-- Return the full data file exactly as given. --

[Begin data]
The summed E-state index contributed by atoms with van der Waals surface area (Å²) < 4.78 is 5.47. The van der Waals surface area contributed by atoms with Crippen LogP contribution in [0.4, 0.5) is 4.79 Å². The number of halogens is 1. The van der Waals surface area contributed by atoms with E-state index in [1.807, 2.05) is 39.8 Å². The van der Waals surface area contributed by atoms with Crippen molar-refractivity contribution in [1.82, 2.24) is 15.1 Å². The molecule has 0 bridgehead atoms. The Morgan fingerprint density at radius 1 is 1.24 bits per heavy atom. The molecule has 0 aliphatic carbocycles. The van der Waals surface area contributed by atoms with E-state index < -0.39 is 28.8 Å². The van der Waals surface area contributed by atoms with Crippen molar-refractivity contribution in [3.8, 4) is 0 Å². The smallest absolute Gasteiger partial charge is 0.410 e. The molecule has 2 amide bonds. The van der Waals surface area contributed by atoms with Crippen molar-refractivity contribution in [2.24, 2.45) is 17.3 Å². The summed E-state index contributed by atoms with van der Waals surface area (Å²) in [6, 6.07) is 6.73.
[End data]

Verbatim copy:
The summed E-state index contributed by atoms with van der Waals surface area (Å²) < 4.78 is 5.47. The van der Waals surface area contributed by atoms with Crippen LogP contribution in [0.4, 0.5) is 4.79 Å². The number of halogens is 1. The van der Waals surface area contributed by atoms with E-state index in [1.807, 2.05) is 39.8 Å². The van der Waals surface area contributed by atoms with Crippen molar-refractivity contribution in [1.82, 2.24) is 15.1 Å². The molecule has 0 bridgehead atoms. The Morgan fingerprint density at radius 1 is 1.24 bits per heavy atom. The molecule has 0 aliphatic carbocycles. The van der Waals surface area contributed by atoms with E-state index < -0.39 is 28.8 Å². The van der Waals surface area contributed by atoms with Crippen molar-refractivity contribution in [3.8, 4) is 0 Å². The smallest absolute Gasteiger partial charge is 0.410 e. The molecule has 2 amide bonds. The van der Waals surface area contributed by atoms with Crippen molar-refractivity contribution in [2.24, 2.45) is 17.3 Å². The summed E-state index contributed by atoms with van der Waals surface area (Å²) in [6, 6.07) is 6.73.